Sources told ESPN.com this week that, to sweeten the proposal, New Jersey would likewise offer to take back the contract of Magic forward Hedo Turkoglu, who has three seasons left on his contract worth just under $35 million. Absorbing Turkoglu’s remaining salary would become financially feasible for the Nets after the expected release of swingman Travis Outlaw through the amnesty clause that will be included in the NBA’s new collective bargaining agreement and by including another smaller contract or two in the deal. […]
It’s been an open secret around the league that the Nets’ dream scenario is pairing Howard with Williams, after they followed up their failed pursuit of Carmelo Anthony last season by trading for Williams just before the February trade deadline. It remains to be seen whether Howard will regard the Nets as a prime destination on par with the New York Knicks, even after they move out of New Jersey, but sources say that Russian owner Mikhail Prokhorov has long believed that teaming them up would convince both Team USA stars to commit their long-term future to the Brooklyn-bound Nets.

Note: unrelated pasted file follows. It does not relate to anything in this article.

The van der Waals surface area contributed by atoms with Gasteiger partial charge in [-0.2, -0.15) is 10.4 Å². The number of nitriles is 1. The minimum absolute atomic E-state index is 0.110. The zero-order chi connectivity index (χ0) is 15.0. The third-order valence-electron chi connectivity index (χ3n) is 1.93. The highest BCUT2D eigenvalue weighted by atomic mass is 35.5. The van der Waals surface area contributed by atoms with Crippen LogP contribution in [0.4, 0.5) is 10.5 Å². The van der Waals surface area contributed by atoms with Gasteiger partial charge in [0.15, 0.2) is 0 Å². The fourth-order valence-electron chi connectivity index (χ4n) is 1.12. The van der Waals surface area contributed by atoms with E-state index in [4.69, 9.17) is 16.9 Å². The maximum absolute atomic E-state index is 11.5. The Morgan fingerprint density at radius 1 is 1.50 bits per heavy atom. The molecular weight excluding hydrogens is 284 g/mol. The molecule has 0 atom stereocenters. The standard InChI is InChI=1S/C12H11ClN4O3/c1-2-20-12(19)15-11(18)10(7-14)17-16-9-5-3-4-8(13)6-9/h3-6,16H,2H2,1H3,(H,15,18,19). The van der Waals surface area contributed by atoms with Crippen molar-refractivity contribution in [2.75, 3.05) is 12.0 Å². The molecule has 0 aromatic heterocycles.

Most rival teams, however, doubt that the Magic can be convinced to start seriously considering trade scenarios for Howard this early. Orlando has thus far resisted outside interest in hopes of convincing the NBA’s reigning Defensive Player of the Year to stay in Central Florida. Two team executives monitoring the situation told ESPN.com on Tuesday night that they expect Orlando to take a patient approach with what could be Howard’s last year in town.
And so it begins.
Until Dwight Howard’s future is determined, the rumor mill is going to run rampant until the internet explodes.
For the New Jersey Nets, with Russian billionaire Mikhail Prokhorov owning the team, with an impending move to the Barclays Center in downtown Brooklyn in 2012, and with Deron Williams under contract (for the time being), the belief is that they have what it takes to lure Howard away from the Orlando Magic. Fueling the fire is that the Nets are usually among a list of teams that are rumored to be on Howard’s short list, and he’s openly stated in an interview — in Russia ironically enough — during the offseason that he wouldn’t mind playing with Williams. It would appear that all the pieces are there for a union to be formed between Howard and the Nets. However, New Jersey has a few obstacles.